- Former White House chief of staff John Kelly said Friday that he did not agree with President Donald Trump's threat to deploy active-duty U.S. military at protests.
- "The troops hate it, they don't see it as their job, they don't want to be used in that way," Kelly told Anthony Scaramucci, former White House communications director, during a livestreamed interview.
WASHINGTON — Former White House chief of staff John Kelly said Friday that he did not agree with President Donald Trump's threat to deploy active-duty U.S. military as the nation braced for another week of planned protests over the death of George Floyd.
"The troops hate it, they don't see it as their job, they don't want to be used in that way," Kelly told Anthony Scaramucci, former White House communications director, during a livestreamed interview. "Now, natural disasters are a different story, hurricanes, earthquakes, we lean forward in the U.S. military to help," he added, saying that the civil unrest in the United States are "domestic issues."
Kelly, who also served as the secretary of Homeland Security in the Trump administration, reiterated the importance of preserving the Department of Defense's apolitical nature.
"We have always attempted to be apolitical," explained Kelly, a retired four-star Marine Corps general. "And we think that's important because the U.S. military serves the nation, all of its people, not a party, not a political persuasion, not an individual."
Kelly's comments come as Secretary of Defense Mark Esper faces scrutiny for referring to American cities as a "battle space" and for participating in a widely criticized photo in front of a historic church.
"I think we need to look harder at who we elect and I think we should start, all of us, regardless of what our views are of politics, I think we should look at people running for office and put them through the filter, what is their character like, what are their ethics and if elected, are they willing to represent all of their constituents and not just their base," Kelly said.
On Friday D.C. Mayor Muriel Bowser asked for the withdrawal of "all extraordinary federal law enforcement and military presence" from the city as protests over Floyd's death continued.
"The deployment of federal law enforcement personnel and equipment are inflaming demonstrators and adding to the grievances of those who, by and large, are peacefully protesting for change and reforms to the racist and broken systems that are killing Black Americans," Bowser said in a letter to Trump.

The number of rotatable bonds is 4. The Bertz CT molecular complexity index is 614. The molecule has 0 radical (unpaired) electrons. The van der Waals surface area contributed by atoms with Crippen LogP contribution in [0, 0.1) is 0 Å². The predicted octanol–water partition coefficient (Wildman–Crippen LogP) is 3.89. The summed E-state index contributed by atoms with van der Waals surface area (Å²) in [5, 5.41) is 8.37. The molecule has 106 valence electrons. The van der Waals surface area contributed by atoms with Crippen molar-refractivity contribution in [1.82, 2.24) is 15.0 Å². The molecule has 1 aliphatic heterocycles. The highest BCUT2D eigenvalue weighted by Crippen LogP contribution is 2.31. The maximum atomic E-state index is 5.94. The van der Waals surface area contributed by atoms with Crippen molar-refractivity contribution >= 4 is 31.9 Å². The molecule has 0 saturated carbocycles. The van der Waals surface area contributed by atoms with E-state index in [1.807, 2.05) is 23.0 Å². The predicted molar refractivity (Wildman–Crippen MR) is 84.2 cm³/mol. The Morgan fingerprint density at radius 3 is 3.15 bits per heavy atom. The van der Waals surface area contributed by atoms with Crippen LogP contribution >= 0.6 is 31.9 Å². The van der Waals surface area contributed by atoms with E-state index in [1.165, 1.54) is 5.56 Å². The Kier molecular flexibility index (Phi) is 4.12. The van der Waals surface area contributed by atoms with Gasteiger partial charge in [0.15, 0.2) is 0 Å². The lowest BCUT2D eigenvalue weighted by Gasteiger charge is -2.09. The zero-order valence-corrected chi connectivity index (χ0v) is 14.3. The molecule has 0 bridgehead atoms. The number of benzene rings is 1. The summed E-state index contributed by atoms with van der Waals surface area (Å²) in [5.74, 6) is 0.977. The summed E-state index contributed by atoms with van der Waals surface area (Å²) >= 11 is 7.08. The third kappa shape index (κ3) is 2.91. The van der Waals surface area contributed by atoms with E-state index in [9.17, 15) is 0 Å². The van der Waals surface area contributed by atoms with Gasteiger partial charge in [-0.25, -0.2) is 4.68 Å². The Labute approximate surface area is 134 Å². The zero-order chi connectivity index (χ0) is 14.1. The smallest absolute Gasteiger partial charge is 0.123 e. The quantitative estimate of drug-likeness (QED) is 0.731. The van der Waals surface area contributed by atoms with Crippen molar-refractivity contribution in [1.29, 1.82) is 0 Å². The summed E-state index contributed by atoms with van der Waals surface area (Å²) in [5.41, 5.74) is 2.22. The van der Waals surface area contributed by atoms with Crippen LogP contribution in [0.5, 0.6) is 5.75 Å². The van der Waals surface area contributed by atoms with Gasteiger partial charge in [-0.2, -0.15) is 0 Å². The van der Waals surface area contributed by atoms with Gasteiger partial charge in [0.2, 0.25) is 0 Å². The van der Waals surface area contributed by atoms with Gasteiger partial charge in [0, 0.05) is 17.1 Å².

Bowser also authorized the painting of the message "Black Lives Matter" in giant yellow letters down 16th Street in Washington, the site of many demonstrations.
Kelly's remarks come on the heels of a scathing statement from James Mattis, former secretary of Defense.
Mattis, who was Trump's first Defense secretary, broke his near three-year silence and ripped into his former boss by saying, he "watched this week's unfolding events, angry and appalled."
"Donald Trump is the first president in my lifetime who does not try to unite the American people—does not even pretend to try. Instead, he tries to divide us," Mattis wrote in a statement published by The Atlantic.
"We must reject any thinking of our cities as a 'battlespace' that our uniformed military is called upon to 'dominate,'" Mattis explained.
"Militarizing our response, as we witnessed in Washington, D.C., sets up a conflict—a false conflict—between the military and civilian society. It erodes the moral ground that ensures a trusted bond between men and women in uniform and the society they are sworn to protect, and of which they themselves are a part."
"I agree with Mattis," Kelly said when asked about the statement made by his fellow Marine Corps general.
"The partisanship has gotten out of hand, the tribal thing has gotten out of hand, we don't look at each other as fellow Americans it seems anymore we look at each other as opponents, we don't talk to each other anymore, we yell at each other," Kelly said.
Mattis also took issue with a Monday night incident in which protesters were forcibly cleared from Lafayette Square, a small park in front of the president's residence.
"The words 'Equal Justice Under Law' are carved in the pediment of the United States Supreme Court. This is precisely what protesters are rightly demanding. It is a wholesome and unifying demand—one that all of us should be able to get behind," Mattis wrote.
Trump walked through the square with several members of his Cabinet to stand in front of St. John's Church while holding a Bible and posing for photographs. He later motioned to members of his Cabinet to join him for more pictures.
Esper, who has previously said he would preserve the U.S. military's apolitical nature, entered the frame and stood alongside Trump for the photo op.
In a Tuesday night interview with NBC News, Esper said, "I didn't know where I was going" when asked about the highly criticized photo opportunity. "I thought I was going to do two things: to see some damage and to talk to the troops."
When asked about the incident, Kelly said he would have advised the president to not follow through with the planned photo.
"I would have recommended against it," he said.
Correction: John Kelly is a retired four-star Marine Corps general. An earlier version misstated his status.